A big, rustic geothermal pool, Dirty Socks Hot Spring, can be found only a short drive from Olancha in the stunning Owens Valley. This natural mineral pool contains a run-down concrete swimming area that used to be maintained by the county but is no longer kept up.
In 1917, a well was dug while searching for a new water source, and hot mineral water was discovered. According to folklore, prospectors and miners from the nearby Cero Gordo mine would visit the thermal pool once a year to clean up and take a dip. Despite the myth of bathers losing socks, none have been found in the water. Instead, the smell comes from the volcanic sulfur ground around the pool.
A concrete pool and a few other structures were built in 1927 to serve as the centerpiece of a planned hot springs resort. Ten years later, the plan was scrapped, and the facilities were torn down.
The former Dirty Sock Hot Spring Park
An area of 45 acres, including the hot spring, was designated as Dirty Sock Hot Spring County Park by Inyo County in 1965. Trees were added, the access road was paved, and bathrooms and a recreation area were constructed. The hot spring quickly gained popularity among residents and visitors, but upkeep at the park proved more difficult than county officials had anticipated.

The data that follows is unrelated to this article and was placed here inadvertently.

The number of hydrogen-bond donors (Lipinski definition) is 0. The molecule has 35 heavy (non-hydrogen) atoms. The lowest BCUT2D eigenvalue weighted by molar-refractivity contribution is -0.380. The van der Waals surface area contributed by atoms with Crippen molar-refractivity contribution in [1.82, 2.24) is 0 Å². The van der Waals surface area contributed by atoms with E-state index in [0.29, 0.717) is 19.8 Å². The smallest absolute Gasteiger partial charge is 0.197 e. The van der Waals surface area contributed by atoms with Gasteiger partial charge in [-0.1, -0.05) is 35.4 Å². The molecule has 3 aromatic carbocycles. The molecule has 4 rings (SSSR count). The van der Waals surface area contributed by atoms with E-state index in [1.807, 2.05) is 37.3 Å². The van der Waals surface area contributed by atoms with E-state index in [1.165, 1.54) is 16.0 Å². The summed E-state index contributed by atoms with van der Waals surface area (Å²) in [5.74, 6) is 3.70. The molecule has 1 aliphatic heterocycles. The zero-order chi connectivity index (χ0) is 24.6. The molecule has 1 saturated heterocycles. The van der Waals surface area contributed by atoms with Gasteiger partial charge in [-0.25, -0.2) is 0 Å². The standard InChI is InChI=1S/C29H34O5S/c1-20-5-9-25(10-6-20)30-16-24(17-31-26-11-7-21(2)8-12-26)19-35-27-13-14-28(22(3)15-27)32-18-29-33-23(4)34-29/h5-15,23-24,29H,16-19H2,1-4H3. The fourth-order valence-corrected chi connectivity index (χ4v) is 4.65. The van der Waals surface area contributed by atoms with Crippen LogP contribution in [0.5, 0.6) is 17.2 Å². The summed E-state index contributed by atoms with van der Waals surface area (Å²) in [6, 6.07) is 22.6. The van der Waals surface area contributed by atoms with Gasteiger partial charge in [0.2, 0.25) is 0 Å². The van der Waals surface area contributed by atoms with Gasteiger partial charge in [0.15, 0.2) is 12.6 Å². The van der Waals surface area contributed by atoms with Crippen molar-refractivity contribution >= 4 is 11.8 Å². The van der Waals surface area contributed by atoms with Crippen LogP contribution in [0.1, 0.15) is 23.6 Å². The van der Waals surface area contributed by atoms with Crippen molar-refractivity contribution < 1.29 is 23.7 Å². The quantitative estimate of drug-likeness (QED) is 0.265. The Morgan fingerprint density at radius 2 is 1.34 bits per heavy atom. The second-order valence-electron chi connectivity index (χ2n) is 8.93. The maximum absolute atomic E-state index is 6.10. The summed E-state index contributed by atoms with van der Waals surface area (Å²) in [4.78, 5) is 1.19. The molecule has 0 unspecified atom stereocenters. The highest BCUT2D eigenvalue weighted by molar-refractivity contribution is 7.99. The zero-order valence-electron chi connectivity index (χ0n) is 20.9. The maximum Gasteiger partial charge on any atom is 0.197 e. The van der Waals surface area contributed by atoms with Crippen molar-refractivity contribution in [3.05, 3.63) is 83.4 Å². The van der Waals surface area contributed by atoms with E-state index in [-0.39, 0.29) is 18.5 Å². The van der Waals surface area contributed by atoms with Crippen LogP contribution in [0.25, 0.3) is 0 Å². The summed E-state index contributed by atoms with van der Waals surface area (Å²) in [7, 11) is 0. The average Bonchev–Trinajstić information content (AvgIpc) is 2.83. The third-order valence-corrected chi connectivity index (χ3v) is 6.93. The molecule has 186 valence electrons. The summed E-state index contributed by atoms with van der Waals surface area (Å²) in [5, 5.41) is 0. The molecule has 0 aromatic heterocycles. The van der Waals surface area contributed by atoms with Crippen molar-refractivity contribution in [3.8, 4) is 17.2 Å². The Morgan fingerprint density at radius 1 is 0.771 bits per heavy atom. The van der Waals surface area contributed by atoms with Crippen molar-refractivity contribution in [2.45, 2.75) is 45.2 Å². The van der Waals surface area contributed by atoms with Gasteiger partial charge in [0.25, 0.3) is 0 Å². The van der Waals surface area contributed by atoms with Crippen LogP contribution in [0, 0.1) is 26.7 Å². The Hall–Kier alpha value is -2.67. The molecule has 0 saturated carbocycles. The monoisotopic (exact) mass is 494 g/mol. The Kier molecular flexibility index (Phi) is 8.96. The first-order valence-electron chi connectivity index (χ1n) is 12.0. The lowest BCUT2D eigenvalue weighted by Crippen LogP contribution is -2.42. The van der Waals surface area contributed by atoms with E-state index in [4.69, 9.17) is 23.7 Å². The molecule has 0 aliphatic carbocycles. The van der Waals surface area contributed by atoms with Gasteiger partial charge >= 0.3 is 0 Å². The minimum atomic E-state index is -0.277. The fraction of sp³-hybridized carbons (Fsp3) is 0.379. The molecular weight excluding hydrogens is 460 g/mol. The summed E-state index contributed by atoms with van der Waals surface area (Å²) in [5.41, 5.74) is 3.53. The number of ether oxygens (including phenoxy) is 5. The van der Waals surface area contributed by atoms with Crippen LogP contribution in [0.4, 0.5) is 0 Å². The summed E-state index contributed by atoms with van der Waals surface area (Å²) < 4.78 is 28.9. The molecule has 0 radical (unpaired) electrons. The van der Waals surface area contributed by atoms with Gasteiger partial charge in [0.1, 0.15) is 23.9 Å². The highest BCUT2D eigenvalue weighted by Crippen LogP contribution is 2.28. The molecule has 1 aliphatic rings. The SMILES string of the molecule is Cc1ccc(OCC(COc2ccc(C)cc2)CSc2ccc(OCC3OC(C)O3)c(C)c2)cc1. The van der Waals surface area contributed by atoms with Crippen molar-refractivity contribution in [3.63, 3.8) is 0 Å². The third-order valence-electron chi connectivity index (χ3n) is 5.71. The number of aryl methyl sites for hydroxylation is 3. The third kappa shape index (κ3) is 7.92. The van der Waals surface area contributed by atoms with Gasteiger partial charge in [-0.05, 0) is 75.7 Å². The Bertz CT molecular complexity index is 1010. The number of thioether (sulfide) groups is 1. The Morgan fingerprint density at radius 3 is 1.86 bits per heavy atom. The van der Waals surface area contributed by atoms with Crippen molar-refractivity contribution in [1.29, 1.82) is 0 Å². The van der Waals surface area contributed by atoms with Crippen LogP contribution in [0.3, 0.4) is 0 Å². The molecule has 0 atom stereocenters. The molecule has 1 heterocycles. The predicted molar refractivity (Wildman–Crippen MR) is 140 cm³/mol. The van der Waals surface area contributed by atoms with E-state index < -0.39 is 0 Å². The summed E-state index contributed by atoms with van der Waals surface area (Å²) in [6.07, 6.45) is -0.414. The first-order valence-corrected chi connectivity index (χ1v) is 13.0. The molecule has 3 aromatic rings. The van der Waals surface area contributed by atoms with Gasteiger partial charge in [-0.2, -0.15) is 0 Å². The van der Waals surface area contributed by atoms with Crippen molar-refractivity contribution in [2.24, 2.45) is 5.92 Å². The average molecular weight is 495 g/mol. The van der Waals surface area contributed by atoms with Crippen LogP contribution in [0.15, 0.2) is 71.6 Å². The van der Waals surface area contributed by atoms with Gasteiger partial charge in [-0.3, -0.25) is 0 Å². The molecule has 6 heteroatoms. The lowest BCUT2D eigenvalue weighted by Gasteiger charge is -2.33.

Many of the park’s amenities were challenging to maintain. The vandalism and shooting of trash cans became an epidemic. On October 17, 1978, Inyo County permanently shut down Dirty Sock Hot Spring Park.
Natural Hot Springs
There is still a distinct stench, like old socks, coming from the natural hot spring water. The spring is housed in a large, concrete-lined pool with a diameter of 78 feet, fed from a source deep below the earth. The pool’s water eventually drains into a neighboring pond. It’s accessible at any time of the year.
Soak at your own risk. The water is often covered with algae, and there is no maintenance whatsoever.
Dirty Socks Hot Springs are best described as warm in temperature. Depending on the time of year, highs often hover around 90–94 °F. Pets are allowed at the site, which is also clothing-optional. Broken glass is in the ground and at the bottom of the spring, so it is best to wear shoes before entering.
Overnight camping is not allowed.
Address: Located about 10 miles from Big Pine, California